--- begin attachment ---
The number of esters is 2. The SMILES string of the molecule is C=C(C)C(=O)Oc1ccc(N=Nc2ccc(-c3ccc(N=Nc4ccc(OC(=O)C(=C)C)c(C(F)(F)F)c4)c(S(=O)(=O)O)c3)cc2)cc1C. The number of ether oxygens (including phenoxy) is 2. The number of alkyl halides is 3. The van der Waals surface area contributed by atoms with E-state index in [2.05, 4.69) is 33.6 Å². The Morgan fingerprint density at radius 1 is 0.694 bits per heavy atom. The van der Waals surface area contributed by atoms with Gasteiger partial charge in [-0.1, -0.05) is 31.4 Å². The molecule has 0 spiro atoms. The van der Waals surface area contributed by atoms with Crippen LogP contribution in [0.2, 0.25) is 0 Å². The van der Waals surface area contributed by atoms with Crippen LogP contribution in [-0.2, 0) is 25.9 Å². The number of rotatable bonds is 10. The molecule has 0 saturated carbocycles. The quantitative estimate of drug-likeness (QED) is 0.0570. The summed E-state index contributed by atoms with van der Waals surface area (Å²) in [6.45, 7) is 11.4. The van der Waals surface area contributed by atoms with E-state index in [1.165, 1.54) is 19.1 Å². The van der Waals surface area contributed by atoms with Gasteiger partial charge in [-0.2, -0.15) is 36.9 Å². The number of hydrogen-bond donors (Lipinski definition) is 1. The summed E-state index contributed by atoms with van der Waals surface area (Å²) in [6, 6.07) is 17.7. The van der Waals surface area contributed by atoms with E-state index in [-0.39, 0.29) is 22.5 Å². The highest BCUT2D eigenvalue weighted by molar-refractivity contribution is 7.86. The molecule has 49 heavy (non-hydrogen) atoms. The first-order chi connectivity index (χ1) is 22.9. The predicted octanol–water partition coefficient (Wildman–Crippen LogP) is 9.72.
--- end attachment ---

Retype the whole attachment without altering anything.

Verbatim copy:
The number of esters is 2. The SMILES string of the molecule is C=C(C)C(=O)Oc1ccc(N=Nc2ccc(-c3ccc(N=Nc4ccc(OC(=O)C(=C)C)c(C(F)(F)F)c4)c(S(=O)(=O)O)c3)cc2)cc1C. The number of ether oxygens (including phenoxy) is 2. The number of alkyl halides is 3. The van der Waals surface area contributed by atoms with E-state index in [2.05, 4.69) is 33.6 Å². The Morgan fingerprint density at radius 1 is 0.694 bits per heavy atom. The van der Waals surface area contributed by atoms with Gasteiger partial charge in [-0.1, -0.05) is 31.4 Å². The molecule has 0 spiro atoms. The van der Waals surface area contributed by atoms with Crippen LogP contribution in [0.2, 0.25) is 0 Å². The van der Waals surface area contributed by atoms with Crippen LogP contribution in [-0.2, 0) is 25.9 Å². The number of rotatable bonds is 10. The molecule has 0 saturated carbocycles. The quantitative estimate of drug-likeness (QED) is 0.0570. The summed E-state index contributed by atoms with van der Waals surface area (Å²) in [6.45, 7) is 11.4. The van der Waals surface area contributed by atoms with E-state index in [1.165, 1.54) is 19.1 Å². The van der Waals surface area contributed by atoms with Gasteiger partial charge in [-0.2, -0.15) is 36.9 Å². The number of hydrogen-bond donors (Lipinski definition) is 1. The summed E-state index contributed by atoms with van der Waals surface area (Å²) in [6, 6.07) is 17.7. The van der Waals surface area contributed by atoms with E-state index in [-0.39, 0.29) is 22.5 Å². The highest BCUT2D eigenvalue weighted by molar-refractivity contribution is 7.86. The molecule has 49 heavy (non-hydrogen) atoms. The first-order chi connectivity index (χ1) is 22.9. The predicted octanol–water partition coefficient (Wildman–Crippen LogP) is 9.72.